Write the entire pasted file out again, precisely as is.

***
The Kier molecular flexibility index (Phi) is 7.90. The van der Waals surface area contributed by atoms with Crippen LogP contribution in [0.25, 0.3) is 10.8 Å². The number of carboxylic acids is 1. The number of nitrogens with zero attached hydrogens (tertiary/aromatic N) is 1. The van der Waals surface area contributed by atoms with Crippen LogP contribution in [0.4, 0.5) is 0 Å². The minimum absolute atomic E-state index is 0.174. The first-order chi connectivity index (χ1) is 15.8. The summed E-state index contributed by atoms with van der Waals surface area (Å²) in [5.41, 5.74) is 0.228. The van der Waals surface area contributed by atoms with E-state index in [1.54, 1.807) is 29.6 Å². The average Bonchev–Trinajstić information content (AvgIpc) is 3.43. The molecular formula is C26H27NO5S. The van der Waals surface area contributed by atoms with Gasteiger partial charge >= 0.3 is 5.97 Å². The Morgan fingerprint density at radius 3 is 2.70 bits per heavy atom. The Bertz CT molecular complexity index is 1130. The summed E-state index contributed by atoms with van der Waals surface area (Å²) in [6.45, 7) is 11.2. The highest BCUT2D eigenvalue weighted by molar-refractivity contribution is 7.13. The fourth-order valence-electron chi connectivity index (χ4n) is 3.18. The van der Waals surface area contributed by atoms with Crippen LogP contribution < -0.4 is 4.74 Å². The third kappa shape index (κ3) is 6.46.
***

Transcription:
The Kier molecular flexibility index (Phi) is 7.90. The van der Waals surface area contributed by atoms with Crippen LogP contribution in [0.25, 0.3) is 10.8 Å². The number of carboxylic acids is 1. The number of nitrogens with zero attached hydrogens (tertiary/aromatic N) is 1. The van der Waals surface area contributed by atoms with Crippen LogP contribution in [0.4, 0.5) is 0 Å². The minimum absolute atomic E-state index is 0.174. The first-order chi connectivity index (χ1) is 15.8. The summed E-state index contributed by atoms with van der Waals surface area (Å²) in [5.41, 5.74) is 0.228. The van der Waals surface area contributed by atoms with E-state index in [1.54, 1.807) is 29.6 Å². The average Bonchev–Trinajstić information content (AvgIpc) is 3.43. The molecular formula is C26H27NO5S. The van der Waals surface area contributed by atoms with Gasteiger partial charge >= 0.3 is 5.97 Å². The Morgan fingerprint density at radius 3 is 2.70 bits per heavy atom. The Bertz CT molecular complexity index is 1130. The summed E-state index contributed by atoms with van der Waals surface area (Å²) in [6.45, 7) is 11.2. The highest BCUT2D eigenvalue weighted by molar-refractivity contribution is 7.13. The fourth-order valence-electron chi connectivity index (χ4n) is 3.18. The van der Waals surface area contributed by atoms with Crippen LogP contribution < -0.4 is 4.74 Å². The third kappa shape index (κ3) is 6.46.